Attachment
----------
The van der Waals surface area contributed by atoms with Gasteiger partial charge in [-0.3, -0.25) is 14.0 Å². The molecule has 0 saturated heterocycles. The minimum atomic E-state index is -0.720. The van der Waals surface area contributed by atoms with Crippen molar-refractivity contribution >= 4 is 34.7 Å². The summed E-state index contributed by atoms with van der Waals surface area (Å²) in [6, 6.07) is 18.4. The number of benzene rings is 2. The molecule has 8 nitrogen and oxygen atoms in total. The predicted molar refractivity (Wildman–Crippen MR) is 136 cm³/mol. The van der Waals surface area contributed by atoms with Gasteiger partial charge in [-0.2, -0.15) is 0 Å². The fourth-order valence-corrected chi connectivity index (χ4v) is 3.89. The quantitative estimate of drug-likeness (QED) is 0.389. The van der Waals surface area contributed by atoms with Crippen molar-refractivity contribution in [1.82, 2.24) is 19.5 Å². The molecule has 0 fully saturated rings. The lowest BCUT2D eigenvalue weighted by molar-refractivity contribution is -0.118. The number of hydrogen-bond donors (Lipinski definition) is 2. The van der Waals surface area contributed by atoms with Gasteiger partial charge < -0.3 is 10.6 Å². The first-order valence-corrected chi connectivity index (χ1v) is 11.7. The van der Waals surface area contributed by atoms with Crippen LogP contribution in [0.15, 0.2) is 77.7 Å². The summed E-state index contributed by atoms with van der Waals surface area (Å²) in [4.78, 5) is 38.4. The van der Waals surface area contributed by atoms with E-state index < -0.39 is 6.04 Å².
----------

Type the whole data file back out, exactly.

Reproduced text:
The van der Waals surface area contributed by atoms with Gasteiger partial charge in [-0.3, -0.25) is 14.0 Å². The molecule has 0 saturated heterocycles. The minimum atomic E-state index is -0.720. The van der Waals surface area contributed by atoms with Crippen molar-refractivity contribution >= 4 is 34.7 Å². The summed E-state index contributed by atoms with van der Waals surface area (Å²) in [6, 6.07) is 18.4. The number of benzene rings is 2. The molecule has 8 nitrogen and oxygen atoms in total. The predicted molar refractivity (Wildman–Crippen MR) is 136 cm³/mol. The van der Waals surface area contributed by atoms with Gasteiger partial charge in [-0.2, -0.15) is 0 Å². The fourth-order valence-corrected chi connectivity index (χ4v) is 3.89. The quantitative estimate of drug-likeness (QED) is 0.389. The van der Waals surface area contributed by atoms with Crippen molar-refractivity contribution in [1.82, 2.24) is 19.5 Å². The molecule has 0 fully saturated rings. The lowest BCUT2D eigenvalue weighted by molar-refractivity contribution is -0.118. The number of hydrogen-bond donors (Lipinski definition) is 2. The van der Waals surface area contributed by atoms with Gasteiger partial charge < -0.3 is 10.6 Å². The first-order valence-corrected chi connectivity index (χ1v) is 11.7. The van der Waals surface area contributed by atoms with Crippen LogP contribution in [0.15, 0.2) is 77.7 Å². The summed E-state index contributed by atoms with van der Waals surface area (Å²) in [4.78, 5) is 38.4. The van der Waals surface area contributed by atoms with E-state index < -0.39 is 6.04 Å².